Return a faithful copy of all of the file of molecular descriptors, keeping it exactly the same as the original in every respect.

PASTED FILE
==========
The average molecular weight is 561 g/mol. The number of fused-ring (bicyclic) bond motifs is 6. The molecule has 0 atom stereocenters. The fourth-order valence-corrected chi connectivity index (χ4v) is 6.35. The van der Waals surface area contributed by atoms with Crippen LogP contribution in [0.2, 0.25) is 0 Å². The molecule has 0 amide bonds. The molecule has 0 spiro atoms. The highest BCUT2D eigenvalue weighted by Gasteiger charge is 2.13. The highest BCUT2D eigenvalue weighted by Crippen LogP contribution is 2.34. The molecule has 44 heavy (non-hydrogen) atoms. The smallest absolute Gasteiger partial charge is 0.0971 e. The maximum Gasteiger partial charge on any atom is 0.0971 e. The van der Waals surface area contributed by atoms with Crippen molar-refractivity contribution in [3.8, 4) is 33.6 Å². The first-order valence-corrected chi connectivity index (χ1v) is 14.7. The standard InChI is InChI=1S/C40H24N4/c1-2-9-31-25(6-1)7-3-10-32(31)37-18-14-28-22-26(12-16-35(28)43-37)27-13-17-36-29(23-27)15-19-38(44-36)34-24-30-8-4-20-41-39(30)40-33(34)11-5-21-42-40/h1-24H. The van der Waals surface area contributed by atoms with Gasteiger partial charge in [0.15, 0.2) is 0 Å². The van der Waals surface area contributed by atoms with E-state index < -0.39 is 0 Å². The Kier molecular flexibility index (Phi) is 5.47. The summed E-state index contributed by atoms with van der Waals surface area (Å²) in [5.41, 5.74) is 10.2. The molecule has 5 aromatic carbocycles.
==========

The average molecular weight is 561 g/mol. The number of fused-ring (bicyclic) bond motifs is 6. The molecule has 0 atom stereocenters. The fourth-order valence-corrected chi connectivity index (χ4v) is 6.35. The van der Waals surface area contributed by atoms with Crippen LogP contribution in [0.2, 0.25) is 0 Å². The molecule has 0 amide bonds. The molecule has 0 spiro atoms. The highest BCUT2D eigenvalue weighted by Gasteiger charge is 2.13. The highest BCUT2D eigenvalue weighted by Crippen LogP contribution is 2.34. The molecule has 44 heavy (non-hydrogen) atoms. The smallest absolute Gasteiger partial charge is 0.0971 e. The maximum Gasteiger partial charge on any atom is 0.0971 e. The van der Waals surface area contributed by atoms with Crippen molar-refractivity contribution in [3.8, 4) is 33.6 Å². The first-order valence-corrected chi connectivity index (χ1v) is 14.7. The standard InChI is InChI=1S/C40H24N4/c1-2-9-31-25(6-1)7-3-10-32(31)37-18-14-28-22-26(12-16-35(28)43-37)27-13-17-36-29(23-27)15-19-38(44-36)34-24-30-8-4-20-41-39(30)40-33(34)11-5-21-42-40/h1-24H. The van der Waals surface area contributed by atoms with Gasteiger partial charge in [0.15, 0.2) is 0 Å². The van der Waals surface area contributed by atoms with E-state index < -0.39 is 0 Å². The Kier molecular flexibility index (Phi) is 5.47. The summed E-state index contributed by atoms with van der Waals surface area (Å²) in [5.41, 5.74) is 10.2. The molecule has 5 aromatic carbocycles.